I don’t mind admitting that part of the appeal of cycling to me is the jerseys. First off, which other sports have competitions within competitions? Not in the hunt for the leader’s jersey? The why not try your hand at the mountain or sprints competition? Brilliant. Win the world championships and you get to wear a rainbow jersey – for a whole year! Too good.
In fact, I’m not sure whether the jerseys got me into cycling, or whether they were just a coincidental bonus. OK, it is the latter, but you’ve got to love how cycling revolves around jerseys.
And here at the Olympics, with everyone in national jerseys, but with all the sponsors wiped away, there are some pretty good-looking and different kits on display.
The Italians went off-piste and plumped for a white, rather than their usual blue, get-up, complete with Chinese-style Italia lettering. And the Danish kit’s looking pretty cool with the Danish flags on the sleeves, which appears to be prime ‘advertsing space’, ensuring you know exactly who they are.
The simple all-blue of the Ukrainian kit wins a lot of points, whereas the British gear lacks wow-factor, technically brilliant though I’m sure it is. In fact, someone pointed out that it looks like a school PE kit, which probably wasn’t the look they were going for.
And as for Cadel Evans and Michael Rogers of Australia in the time trial – they just looked like they were naked from the waist up. “Hasn’t Evans got a top on?” people kept asking. “Is that allowed?” That Aussie kit might yet be even tighter on the track riders. Thank goodness the shorts weren’t yellow, too…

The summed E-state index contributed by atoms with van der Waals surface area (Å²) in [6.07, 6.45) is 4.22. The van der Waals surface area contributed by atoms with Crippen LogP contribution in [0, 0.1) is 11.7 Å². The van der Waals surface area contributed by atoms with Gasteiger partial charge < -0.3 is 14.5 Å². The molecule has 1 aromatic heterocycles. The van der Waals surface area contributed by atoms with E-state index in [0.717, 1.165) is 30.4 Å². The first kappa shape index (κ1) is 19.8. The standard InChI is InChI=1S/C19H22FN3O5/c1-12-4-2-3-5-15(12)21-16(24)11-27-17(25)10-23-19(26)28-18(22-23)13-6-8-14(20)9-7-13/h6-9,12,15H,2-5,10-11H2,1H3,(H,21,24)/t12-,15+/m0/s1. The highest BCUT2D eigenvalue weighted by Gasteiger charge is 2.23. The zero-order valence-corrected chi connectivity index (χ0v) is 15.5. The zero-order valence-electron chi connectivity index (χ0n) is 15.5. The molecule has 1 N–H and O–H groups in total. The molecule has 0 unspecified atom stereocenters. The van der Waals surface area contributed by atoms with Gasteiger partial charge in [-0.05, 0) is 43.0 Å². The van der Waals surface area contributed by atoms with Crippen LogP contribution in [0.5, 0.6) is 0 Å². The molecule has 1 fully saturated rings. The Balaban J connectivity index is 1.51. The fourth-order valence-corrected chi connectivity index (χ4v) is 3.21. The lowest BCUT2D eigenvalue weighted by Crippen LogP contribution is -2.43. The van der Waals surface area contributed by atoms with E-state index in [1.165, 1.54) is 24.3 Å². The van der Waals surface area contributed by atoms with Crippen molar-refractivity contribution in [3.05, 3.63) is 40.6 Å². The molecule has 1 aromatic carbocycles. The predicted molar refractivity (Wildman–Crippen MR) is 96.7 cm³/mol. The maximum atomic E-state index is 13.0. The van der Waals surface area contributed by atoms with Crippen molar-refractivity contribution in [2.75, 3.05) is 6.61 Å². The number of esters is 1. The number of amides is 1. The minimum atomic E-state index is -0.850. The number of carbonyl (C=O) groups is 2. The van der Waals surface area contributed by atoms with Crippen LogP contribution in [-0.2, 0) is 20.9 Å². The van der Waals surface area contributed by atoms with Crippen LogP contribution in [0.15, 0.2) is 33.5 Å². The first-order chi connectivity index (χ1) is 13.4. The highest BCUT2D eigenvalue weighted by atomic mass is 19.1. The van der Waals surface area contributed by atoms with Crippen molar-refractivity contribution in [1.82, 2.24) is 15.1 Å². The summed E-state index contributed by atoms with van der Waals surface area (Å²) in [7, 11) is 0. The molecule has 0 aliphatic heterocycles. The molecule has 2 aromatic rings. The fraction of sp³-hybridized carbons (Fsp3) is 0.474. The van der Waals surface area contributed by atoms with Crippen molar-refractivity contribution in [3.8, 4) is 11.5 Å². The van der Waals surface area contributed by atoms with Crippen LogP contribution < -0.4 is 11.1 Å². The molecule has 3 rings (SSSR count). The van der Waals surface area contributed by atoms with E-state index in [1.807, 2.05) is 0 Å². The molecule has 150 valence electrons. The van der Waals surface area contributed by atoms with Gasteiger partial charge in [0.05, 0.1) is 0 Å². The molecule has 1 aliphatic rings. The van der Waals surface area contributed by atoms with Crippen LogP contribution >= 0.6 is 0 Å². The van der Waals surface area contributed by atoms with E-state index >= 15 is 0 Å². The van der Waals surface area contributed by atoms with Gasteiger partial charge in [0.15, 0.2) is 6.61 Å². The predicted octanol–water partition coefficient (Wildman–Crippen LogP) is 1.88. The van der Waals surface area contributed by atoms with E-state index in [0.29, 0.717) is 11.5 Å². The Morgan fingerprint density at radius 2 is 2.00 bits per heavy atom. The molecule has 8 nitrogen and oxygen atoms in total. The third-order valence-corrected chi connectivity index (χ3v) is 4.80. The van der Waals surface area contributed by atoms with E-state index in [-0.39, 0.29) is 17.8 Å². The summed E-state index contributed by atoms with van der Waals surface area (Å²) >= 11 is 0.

Matching booties or otherwise, gloves or no gloves, custom-painted aero helmets, and with plenty of specially painted-up bikes and custom eyewear going on, style points were up for grabs, but it’s hard to pick a winner.
As a slight aside, the Japanese track team rolled up here at the bunker yesterday. Big fans of Procycling one and all, of course, they were a little worried about the British team as the track events approached. They had no Madison team qualified, but clearly Mark Cavendish and Bradley Wiggins have made their mark in Japan, and have a load of fans in the Japanese team who were looking forward to watching them do their thing.
The Japanese team’s red and white team kit’s pretty cool, but some of them plumped for some pretty radically coloured Oakleys rather than the usual gear-matching options. Their custom programme has gone into overdrive in terms of colour options, and athletes have been coming in here in droves to take full advantage, with the Belarusian athletes, for example, going for one ear-sock in green and one in red… Truly off-piste.
So whose get-up is best here at the Olympics? You decide…